Beverley Sophia Barter had been dreaming of her mother, who died more than 20 years ago, for quite some time. It could have been a reminder by her mom that she fulfills her promise of someday come back home.
Barter is among the hundreds of Chamorros who were born in Australia but trace their roots in the Marianas. She arrived on Saipan a few days ago to meet her relatives and returned to Queensland yesterday.
“I’ve been dreaming of my mother, as if she’s telling me to come back to Saipan because I promised her that I would come back home before she died. It took me years to fulfill that promise and the trip is worth it, seeing my relatives,” Barter said.
“Coming back here was also a personal reflection for me. It was a very interesting experience,” added Barter, whose grandfather managed the workforce in Rabaul Township of East New Britain in the then New Guinea.
According to Dave M. Sablan, who met with Barter, several Chamorros were recruited to work for the then German government under the German Trust Territory in the 1900s. They went to Yap then in Rabaul, which as then the seat of administration of the German Trust Territory.
Germany had colonized the Northern Pacific and Micronesia in the late 1800s but relinquished their rights after losing in World War I. The League of Nations, the predecessor of the United Nations, then allocated German colonies to different countries.
After the war, several Chamorros chose to move to Brisbane in Australia where they intermarried with the locals. Australia, in the 1960s, then held a census to assess the different ethnic groups and extended citizenship to those not indigenous to the country.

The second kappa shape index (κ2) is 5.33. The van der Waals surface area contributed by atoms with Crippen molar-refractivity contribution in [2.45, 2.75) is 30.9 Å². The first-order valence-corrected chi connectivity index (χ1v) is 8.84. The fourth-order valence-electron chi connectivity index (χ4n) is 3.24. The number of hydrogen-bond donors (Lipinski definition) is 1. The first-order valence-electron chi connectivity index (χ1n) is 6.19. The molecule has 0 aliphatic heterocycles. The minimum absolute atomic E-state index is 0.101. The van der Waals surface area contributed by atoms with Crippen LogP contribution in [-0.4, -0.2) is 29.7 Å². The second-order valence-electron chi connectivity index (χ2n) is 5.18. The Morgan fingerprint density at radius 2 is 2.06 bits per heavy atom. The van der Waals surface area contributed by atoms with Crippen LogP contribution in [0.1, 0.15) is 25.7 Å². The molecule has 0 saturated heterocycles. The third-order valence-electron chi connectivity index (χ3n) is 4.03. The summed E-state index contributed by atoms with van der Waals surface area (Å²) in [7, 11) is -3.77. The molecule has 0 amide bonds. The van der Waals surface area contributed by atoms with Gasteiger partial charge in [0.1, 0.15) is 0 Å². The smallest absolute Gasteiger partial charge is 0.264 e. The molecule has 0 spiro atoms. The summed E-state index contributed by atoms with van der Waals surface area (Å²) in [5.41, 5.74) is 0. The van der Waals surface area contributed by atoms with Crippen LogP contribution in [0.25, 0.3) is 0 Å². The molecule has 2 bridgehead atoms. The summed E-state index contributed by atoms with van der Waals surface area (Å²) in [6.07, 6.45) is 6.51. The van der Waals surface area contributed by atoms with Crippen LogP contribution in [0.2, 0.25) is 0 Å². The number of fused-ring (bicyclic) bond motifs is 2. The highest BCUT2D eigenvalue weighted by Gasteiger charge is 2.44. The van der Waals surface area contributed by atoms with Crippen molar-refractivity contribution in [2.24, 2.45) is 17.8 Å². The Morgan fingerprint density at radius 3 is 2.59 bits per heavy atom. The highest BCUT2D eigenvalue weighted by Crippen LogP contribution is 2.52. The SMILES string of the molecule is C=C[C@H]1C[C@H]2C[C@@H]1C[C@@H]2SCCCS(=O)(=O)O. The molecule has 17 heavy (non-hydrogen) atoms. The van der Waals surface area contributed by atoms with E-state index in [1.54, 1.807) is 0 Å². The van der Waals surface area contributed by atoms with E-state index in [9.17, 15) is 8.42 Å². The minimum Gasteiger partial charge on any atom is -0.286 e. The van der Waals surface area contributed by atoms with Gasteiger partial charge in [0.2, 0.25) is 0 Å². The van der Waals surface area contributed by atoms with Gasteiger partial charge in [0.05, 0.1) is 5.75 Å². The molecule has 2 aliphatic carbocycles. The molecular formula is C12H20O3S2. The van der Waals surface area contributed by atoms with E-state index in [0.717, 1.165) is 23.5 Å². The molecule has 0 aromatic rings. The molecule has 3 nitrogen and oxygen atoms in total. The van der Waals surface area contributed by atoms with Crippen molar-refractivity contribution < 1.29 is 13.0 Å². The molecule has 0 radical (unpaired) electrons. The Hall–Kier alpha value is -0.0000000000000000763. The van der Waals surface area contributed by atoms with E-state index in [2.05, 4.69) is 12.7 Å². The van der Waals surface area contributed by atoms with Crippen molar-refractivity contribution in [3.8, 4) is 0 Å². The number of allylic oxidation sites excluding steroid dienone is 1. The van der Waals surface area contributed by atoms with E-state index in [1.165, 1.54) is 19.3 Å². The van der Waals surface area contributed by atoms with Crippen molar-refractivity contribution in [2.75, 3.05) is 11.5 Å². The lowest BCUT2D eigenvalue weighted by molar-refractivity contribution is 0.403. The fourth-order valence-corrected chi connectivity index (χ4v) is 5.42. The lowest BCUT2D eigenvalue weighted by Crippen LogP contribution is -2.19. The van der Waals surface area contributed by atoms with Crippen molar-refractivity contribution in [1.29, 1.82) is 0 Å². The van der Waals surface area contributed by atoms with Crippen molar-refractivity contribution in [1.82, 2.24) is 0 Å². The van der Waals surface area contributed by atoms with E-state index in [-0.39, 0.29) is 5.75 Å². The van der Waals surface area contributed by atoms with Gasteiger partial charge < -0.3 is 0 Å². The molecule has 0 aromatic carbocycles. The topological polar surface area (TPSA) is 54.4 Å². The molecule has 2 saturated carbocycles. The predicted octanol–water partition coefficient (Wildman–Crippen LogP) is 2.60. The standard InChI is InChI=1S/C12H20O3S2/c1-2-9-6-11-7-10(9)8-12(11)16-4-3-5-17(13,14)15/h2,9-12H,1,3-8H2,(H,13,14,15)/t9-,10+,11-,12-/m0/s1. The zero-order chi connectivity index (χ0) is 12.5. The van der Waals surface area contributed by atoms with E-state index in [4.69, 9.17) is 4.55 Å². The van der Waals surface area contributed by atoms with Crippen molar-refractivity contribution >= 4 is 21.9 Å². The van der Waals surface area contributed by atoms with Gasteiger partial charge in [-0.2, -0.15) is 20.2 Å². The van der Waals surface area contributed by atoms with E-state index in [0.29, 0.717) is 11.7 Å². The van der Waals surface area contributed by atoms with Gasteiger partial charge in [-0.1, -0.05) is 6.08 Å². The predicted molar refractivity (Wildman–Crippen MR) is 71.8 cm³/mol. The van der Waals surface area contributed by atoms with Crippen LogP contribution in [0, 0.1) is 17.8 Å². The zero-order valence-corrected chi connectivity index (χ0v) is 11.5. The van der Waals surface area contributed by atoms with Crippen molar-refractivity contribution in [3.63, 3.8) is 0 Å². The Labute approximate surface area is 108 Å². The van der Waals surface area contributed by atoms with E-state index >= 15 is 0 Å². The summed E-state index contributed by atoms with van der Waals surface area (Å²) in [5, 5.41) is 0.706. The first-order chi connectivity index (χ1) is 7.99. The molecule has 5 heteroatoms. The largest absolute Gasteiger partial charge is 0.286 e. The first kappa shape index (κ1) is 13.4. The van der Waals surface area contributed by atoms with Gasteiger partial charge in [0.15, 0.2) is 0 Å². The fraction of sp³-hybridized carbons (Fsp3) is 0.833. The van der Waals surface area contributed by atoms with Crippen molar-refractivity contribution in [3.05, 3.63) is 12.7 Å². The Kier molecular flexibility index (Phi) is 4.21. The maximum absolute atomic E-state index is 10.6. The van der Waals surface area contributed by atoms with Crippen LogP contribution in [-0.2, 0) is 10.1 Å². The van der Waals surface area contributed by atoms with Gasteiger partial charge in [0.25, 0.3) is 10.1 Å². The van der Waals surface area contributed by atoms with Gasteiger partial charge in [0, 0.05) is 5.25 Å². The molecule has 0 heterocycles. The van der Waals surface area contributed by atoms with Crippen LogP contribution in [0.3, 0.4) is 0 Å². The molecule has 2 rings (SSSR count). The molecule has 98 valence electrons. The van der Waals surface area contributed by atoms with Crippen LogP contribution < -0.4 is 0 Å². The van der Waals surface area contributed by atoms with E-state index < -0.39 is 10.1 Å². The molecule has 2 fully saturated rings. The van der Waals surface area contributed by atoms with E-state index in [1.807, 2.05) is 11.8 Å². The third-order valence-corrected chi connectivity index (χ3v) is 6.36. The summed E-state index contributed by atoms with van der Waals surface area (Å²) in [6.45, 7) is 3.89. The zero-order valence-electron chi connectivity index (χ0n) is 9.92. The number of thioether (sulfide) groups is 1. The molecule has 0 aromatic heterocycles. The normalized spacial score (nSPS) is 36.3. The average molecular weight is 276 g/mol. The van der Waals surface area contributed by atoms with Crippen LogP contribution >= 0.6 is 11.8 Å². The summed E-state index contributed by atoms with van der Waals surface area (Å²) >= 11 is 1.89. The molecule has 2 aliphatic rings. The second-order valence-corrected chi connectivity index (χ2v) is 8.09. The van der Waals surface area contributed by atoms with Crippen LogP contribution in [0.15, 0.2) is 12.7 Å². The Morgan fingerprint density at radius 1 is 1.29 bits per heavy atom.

Chamorros who were recruited back then came from Saipan, Guam, Tinian, and Rota. The first generation of full-blooded Chamorros that migrated to Australia was born in Papua New Guinea.
“There’s a lot now who are the new generation of Chamorros in Australia. Australia, like the United States, is a vast country. There are families living in Queensland, some are in the East Coast but few are in the West, South, and Northern Territory,” said Barter.
Sablan added that T-Galleria president Marian Aldan-Pierce has some relatives in Australia as the Aldan family were among the first Chamorro migrants. “They are part of those who worked in Yap and Rabaul. Some went to Australia while other decided to return to Saipan and Tinian.”
Barter’s cousin, Bessie Namaulig Lucker, comes from the Deleon Guerrero bloodline. Her mother, the late Anna Maria Namaulig Deleon Guerrero, and her cousin’s mom are sisters.
“There are the Aldans and Dela Cruzes there. They are widely spread. Sometimes we get together, that’s what families are for. But most of the time, thanks to technology, we connect on Facebook,” said Barter.